OAKLAND — The influence of Swedish singer-songwriter Robyn on thoughtful modern pop is everywhere, from the dramatic delivery and slick dancing of Christine and the Queens to the empowered writing of Billie Eilish. There’s the Girls reference, of course, and her fans’ keeping her music alive over the last decade. But Robyn herself has been largely absent from the stage since the tour for her 2010 Body Talk albums.
That changed when Robyn kicked off her tour supporting 2018 album Honey in Los Angeles over the weekend. The second stop of the tour was Oakland’s Fox Theater, and the first of two sold-out shows was a testament to the connection Robyn shares with her devoted fans, who kept her music alive in her absence.
Robyn appeared a minute after her band kicked things off with “Send to Robin Immediately,” the first of eight Honey cuts she performed (the album has nine songs in all). The stage was decorated in gauzy material, which covered most of the instrument stations on stage. The back of the stage was covered in sheer material as well, other than a circular gap on which video was projected. In all, it appeared as though the concert was taking place in the clouds (or possibly inside the lint compartment of a clothes dryer).
Robyn moved slowly, when she moved at all during the slow-building song, starting as a silhouette at the back of the stage and making her way down to the microphone. The slow start didn’t stay slow; the new album’s title track was next, and from that point on, the mood was lifted, and the singer was constantly in motion, twirling, gyrating and seemingly hovering a few inches above the stage. “Honey” transitioned into “Indestructible” and “Hang With Me,” from 2010’s Body Talk Pt. 2.
“Be Mine!,” from 2015’s self-titled album, was a moment of pure ecstatic joy sonically, making it was easy to miss the message: “You never were and never will be mine.” Around this time, Robyn pulled down one of the gauzy curtains raining from the ceiling and shortly after, disappeared from the stage while a dancer performed a shadowy ballet-like routine. When she returned, a minidress was replaced with a black and red outfit.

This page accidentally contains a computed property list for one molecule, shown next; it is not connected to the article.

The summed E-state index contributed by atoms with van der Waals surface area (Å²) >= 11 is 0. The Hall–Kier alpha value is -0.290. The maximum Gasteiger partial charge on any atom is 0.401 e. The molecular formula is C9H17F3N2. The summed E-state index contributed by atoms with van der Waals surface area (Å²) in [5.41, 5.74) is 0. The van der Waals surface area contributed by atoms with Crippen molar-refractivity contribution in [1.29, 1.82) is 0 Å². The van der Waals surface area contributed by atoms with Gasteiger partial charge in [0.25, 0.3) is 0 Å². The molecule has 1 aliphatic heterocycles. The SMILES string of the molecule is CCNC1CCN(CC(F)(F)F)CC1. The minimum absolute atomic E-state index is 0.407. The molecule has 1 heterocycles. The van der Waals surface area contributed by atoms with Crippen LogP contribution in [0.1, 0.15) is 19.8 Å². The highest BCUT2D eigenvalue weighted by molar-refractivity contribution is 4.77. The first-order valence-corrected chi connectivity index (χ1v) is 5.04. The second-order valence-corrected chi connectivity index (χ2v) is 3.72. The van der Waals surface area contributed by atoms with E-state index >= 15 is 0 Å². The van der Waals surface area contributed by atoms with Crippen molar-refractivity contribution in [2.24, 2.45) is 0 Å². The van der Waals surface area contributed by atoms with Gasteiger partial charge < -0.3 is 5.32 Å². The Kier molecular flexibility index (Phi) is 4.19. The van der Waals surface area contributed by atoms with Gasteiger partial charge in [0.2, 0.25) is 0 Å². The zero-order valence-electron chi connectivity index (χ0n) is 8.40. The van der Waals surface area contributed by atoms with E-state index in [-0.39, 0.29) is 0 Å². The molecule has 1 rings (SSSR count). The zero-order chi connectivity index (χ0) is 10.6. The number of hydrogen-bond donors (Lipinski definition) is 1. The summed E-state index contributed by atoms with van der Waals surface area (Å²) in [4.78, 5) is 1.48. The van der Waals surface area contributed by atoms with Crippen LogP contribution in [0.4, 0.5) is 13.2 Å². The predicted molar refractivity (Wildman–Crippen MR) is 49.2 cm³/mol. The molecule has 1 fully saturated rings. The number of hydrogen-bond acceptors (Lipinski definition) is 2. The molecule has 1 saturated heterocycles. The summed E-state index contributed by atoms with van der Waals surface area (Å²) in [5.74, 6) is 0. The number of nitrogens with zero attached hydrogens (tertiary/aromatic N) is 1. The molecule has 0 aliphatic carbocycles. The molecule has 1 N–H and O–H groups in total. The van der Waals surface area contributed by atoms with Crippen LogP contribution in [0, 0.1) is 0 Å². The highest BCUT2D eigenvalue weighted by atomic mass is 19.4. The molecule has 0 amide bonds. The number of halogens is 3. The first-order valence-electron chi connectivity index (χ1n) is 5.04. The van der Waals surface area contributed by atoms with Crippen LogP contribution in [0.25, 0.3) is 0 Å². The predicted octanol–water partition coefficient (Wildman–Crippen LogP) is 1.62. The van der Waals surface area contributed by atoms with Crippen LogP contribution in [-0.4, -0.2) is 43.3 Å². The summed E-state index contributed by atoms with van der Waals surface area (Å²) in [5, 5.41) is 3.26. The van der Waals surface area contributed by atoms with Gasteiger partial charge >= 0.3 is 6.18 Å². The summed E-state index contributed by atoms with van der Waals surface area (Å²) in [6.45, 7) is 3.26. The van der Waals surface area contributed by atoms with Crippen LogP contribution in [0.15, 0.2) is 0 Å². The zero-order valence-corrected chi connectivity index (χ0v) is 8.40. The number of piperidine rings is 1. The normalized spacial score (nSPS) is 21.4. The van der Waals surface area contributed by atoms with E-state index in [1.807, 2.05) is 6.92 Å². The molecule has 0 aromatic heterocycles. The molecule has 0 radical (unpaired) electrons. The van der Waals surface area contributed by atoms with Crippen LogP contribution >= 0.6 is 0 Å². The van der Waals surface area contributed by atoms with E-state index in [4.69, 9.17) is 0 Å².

“Love Is Free” quickly evolved into a booty-shaking electronic dirge, toward the end of which Robyn appeared to subdue—or possibly baptize—her male dancer. The song lasted for around 10 minutes. If the first half of the show took place above the clouds, the second half was in a sweaty basement. And “Dancing on My Own” was a magical moment. Bathed in sepia tones, Robyn stepped away from the mic, and her band abruptly halted its performance, letting the crowd sing for a solid 30 seconds as one, without any accompaniment.
But “Dancing on My Own” was not the final climax; that came a couple of songs later on “Call Your Girlfriend,” during which the crowd sang even louder to match the intensity of the band and Robyn, who celebrated by performing a backward somersault. The encore consisted of the melancholy mid-tempo tune “Human Being,” the crowd-pleasing “With Every Heartbeat” and cover of opener Kindness’ “Who Do You Love?”
More than 20 years since her debut, Robyn has built an empowering, creatively lasting space in pop. Her mature music has the pop hooks, but it doesn’t rely on them. She has the stage presence of a diva, but that doesn’t define her. And her voice hasn’t lost a beat. Add to that the communal feeling her music has created for her fans, and a generation of people in general. Monday’s show was like a best friend finally returning for a hug.
Kindness, a collaborator, preceded the headliner with a DJ set, spinning Chic’s “I Want Your Love” and Ariana Grande’s “No Tears Left to Cry.”
Funky R&B singer-songwriter Channel Tres opened the show backed by two dancers. While the Compton native’s set was short, it was memorable, including smooth singing and some spoken word delivery over thumping house beats and vibrating bass. The highlights included “Controller,” with some choreographed vogueing, banger “Glide,” the woozy “DSB” and poetic “Jet Black.”
Follow editor Roman Gokhman at Twitter.com/RomiTheWriter.